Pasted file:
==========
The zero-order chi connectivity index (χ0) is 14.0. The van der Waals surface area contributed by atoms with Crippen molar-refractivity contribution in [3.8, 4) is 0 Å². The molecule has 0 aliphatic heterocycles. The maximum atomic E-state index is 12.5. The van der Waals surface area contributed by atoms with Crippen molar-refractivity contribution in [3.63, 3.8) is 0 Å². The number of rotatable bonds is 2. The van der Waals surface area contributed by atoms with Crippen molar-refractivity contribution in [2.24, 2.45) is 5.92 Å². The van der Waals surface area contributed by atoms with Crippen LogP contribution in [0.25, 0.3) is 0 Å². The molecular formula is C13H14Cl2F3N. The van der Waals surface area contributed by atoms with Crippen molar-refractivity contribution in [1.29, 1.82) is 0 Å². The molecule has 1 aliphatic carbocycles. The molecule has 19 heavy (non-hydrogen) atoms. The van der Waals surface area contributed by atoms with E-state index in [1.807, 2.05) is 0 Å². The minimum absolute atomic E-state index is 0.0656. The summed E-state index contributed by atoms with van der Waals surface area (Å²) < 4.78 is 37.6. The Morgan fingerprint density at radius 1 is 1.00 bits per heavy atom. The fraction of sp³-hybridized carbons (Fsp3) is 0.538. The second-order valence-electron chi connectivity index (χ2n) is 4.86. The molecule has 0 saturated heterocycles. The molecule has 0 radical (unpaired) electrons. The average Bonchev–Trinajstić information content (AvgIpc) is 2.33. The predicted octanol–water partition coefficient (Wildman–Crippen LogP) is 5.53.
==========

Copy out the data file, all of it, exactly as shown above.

The zero-order chi connectivity index (χ0) is 14.0. The van der Waals surface area contributed by atoms with Crippen molar-refractivity contribution in [3.8, 4) is 0 Å². The molecule has 0 aliphatic heterocycles. The maximum atomic E-state index is 12.5. The van der Waals surface area contributed by atoms with Crippen molar-refractivity contribution in [3.63, 3.8) is 0 Å². The number of rotatable bonds is 2. The van der Waals surface area contributed by atoms with Crippen molar-refractivity contribution in [2.24, 2.45) is 5.92 Å². The van der Waals surface area contributed by atoms with Crippen LogP contribution in [0.25, 0.3) is 0 Å². The molecular formula is C13H14Cl2F3N. The van der Waals surface area contributed by atoms with Crippen molar-refractivity contribution in [1.29, 1.82) is 0 Å². The molecule has 1 aliphatic carbocycles. The molecule has 19 heavy (non-hydrogen) atoms. The van der Waals surface area contributed by atoms with E-state index in [1.807, 2.05) is 0 Å². The minimum absolute atomic E-state index is 0.0656. The summed E-state index contributed by atoms with van der Waals surface area (Å²) < 4.78 is 37.6. The Morgan fingerprint density at radius 1 is 1.00 bits per heavy atom. The fraction of sp³-hybridized carbons (Fsp3) is 0.538. The second-order valence-electron chi connectivity index (χ2n) is 4.86. The molecule has 0 saturated heterocycles. The molecule has 0 radical (unpaired) electrons. The average Bonchev–Trinajstić information content (AvgIpc) is 2.33. The predicted octanol–water partition coefficient (Wildman–Crippen LogP) is 5.53.